Facebook has just announced that it's acquiring Oculus VR, the company who created the virtual reality headgear Oculus VR that's taking the gaming world by storm over the past year or so. The deal is worth roughly $2 billion in both cash and Facebook stock, as well as additional cash payouts that will come should Oculus reach certain milestones set by Facebook. The Oculus Rift has become a fairly household name since its initial successful funding via Kickstarter back in August of 2012, and had been the talk of the town by pretty much anyone who has tried the device for themselves. It's widely considered the device that will finally bring virtual reality technology to the mainstream. During GDC last week, even Sony announced their own VR headset to work with the Playstation 4. Virtual reality feels like "the next big thing" in gaming and it's largely thanks to Oculus's impressive tech and affordable pricing.
Oculus Rift has even made a splash in the world of mobile, as in July of last year Oculus CEO Brendan Iribe talked about how far mobile hardware has advanced and that they envisioned the Oculus Rift being something that could just run directly from your mobile device. This was further hammered home the following October when Oculus Rift support was officially announced for Android, with iOS still a hopeful goal assuming they could work around Apple's more strict App Store guidelines.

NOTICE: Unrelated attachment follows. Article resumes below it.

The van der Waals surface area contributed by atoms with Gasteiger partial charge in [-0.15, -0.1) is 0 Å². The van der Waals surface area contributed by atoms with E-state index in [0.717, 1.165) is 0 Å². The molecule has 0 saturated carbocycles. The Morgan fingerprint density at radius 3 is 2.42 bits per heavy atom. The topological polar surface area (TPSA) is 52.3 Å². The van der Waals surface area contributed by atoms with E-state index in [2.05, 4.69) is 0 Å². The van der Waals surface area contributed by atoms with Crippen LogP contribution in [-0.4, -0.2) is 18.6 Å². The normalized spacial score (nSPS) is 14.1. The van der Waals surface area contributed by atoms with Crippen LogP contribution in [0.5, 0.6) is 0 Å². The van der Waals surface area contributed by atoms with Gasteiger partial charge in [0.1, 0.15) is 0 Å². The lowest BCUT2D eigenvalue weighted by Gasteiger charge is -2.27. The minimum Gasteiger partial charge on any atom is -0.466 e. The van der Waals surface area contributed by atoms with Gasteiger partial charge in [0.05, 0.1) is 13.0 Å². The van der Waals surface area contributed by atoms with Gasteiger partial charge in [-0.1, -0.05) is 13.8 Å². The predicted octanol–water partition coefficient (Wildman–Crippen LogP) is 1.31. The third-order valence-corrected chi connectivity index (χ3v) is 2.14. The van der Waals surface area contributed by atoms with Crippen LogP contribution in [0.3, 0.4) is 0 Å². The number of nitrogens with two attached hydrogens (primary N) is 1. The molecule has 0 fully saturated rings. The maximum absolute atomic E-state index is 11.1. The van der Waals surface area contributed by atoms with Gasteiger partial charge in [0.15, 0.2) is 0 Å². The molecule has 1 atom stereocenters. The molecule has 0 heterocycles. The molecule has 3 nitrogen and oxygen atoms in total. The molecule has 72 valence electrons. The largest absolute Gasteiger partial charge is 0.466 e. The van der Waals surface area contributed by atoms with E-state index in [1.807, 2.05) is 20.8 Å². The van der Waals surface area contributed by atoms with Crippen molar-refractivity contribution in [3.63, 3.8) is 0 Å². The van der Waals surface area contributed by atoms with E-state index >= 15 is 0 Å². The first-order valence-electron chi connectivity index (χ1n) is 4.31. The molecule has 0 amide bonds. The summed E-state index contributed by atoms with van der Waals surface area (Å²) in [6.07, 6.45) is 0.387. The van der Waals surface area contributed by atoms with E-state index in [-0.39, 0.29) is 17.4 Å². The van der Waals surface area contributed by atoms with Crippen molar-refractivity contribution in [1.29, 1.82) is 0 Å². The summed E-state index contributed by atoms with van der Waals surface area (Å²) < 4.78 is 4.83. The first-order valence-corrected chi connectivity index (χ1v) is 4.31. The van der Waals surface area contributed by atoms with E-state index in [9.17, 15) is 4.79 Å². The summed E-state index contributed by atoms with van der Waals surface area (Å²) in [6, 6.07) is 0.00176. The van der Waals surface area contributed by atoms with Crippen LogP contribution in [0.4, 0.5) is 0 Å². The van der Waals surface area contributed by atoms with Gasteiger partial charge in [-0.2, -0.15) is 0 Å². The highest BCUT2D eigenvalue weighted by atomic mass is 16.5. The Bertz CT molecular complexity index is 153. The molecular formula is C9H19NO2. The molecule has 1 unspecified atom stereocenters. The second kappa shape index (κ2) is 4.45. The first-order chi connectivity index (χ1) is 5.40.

According to Mark Zuckerberg, it appears they view virtual reality as the NEXT next big thing, as the CEO of Facebook stated "Mobile is the platform of today, and now we’re also getting ready for the platforms of tomorrow. Oculus has the chance to create the most social platform ever, and change the way we work, play and communicate." Facebook says they have plans to expand the work Oculus is doing with VR beyond the world of gaming, including areas like communications, entertainment, education and more.
The prospect of something as awesome as Oculus being bought by a huge company like Facebook is a scary one, but there's also tremendous potential for it to work out great. Facebook will be able to pump money into Oculus to push the company even further, and obviously Facebook is aware at how important the iOS platform is, and I'm sure they have some of the strongest contacts at Apple as any company, so hopefully this means that an iOS-supported Oculus Rift could actually be in the cards someday. At the very least, this is an interesting development that I didn't see coming, so I'll be anxious to see how it plays out. What do you think, are you excited at the prospect of viewing your Facebook Timeline in virtual reality or does this spell the death of Oculus as we know it?